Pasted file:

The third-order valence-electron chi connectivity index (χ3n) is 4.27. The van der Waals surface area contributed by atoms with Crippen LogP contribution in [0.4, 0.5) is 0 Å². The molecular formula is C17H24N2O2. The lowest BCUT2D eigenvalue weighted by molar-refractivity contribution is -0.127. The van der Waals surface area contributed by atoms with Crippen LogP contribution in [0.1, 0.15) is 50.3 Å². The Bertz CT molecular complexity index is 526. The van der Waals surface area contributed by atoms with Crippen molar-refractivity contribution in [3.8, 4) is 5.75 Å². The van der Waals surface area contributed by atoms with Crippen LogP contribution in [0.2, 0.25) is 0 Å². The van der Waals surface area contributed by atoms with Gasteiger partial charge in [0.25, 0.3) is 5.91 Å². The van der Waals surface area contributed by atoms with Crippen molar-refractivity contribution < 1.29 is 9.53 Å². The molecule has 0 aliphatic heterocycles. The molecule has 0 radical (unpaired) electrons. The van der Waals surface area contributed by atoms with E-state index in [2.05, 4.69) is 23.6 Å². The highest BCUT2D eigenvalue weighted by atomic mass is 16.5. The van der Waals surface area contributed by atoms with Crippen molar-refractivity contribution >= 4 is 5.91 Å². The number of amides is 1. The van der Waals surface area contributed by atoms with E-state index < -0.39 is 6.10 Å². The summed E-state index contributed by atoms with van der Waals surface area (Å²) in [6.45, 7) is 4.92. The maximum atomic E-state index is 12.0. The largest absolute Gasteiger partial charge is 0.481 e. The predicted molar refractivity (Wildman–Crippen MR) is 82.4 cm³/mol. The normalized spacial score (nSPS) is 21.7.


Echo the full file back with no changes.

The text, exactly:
The third-order valence-electron chi connectivity index (χ3n) is 4.27. The van der Waals surface area contributed by atoms with Crippen LogP contribution in [0.4, 0.5) is 0 Å². The molecular formula is C17H24N2O2. The lowest BCUT2D eigenvalue weighted by molar-refractivity contribution is -0.127. The van der Waals surface area contributed by atoms with Crippen LogP contribution in [0.1, 0.15) is 50.3 Å². The Bertz CT molecular complexity index is 526. The van der Waals surface area contributed by atoms with Crippen molar-refractivity contribution in [3.8, 4) is 5.75 Å². The van der Waals surface area contributed by atoms with Crippen LogP contribution in [0.2, 0.25) is 0 Å². The van der Waals surface area contributed by atoms with Gasteiger partial charge in [0.25, 0.3) is 5.91 Å². The van der Waals surface area contributed by atoms with Crippen molar-refractivity contribution < 1.29 is 9.53 Å². The molecule has 0 aliphatic heterocycles. The molecule has 0 radical (unpaired) electrons. The van der Waals surface area contributed by atoms with E-state index in [2.05, 4.69) is 23.6 Å². The highest BCUT2D eigenvalue weighted by atomic mass is 16.5. The van der Waals surface area contributed by atoms with Crippen molar-refractivity contribution >= 4 is 5.91 Å². The number of amides is 1. The van der Waals surface area contributed by atoms with E-state index < -0.39 is 6.10 Å². The summed E-state index contributed by atoms with van der Waals surface area (Å²) in [6.45, 7) is 4.92. The maximum atomic E-state index is 12.0. The largest absolute Gasteiger partial charge is 0.481 e. The predicted molar refractivity (Wildman–Crippen MR) is 82.4 cm³/mol. The normalized spacial score (nSPS) is 21.7.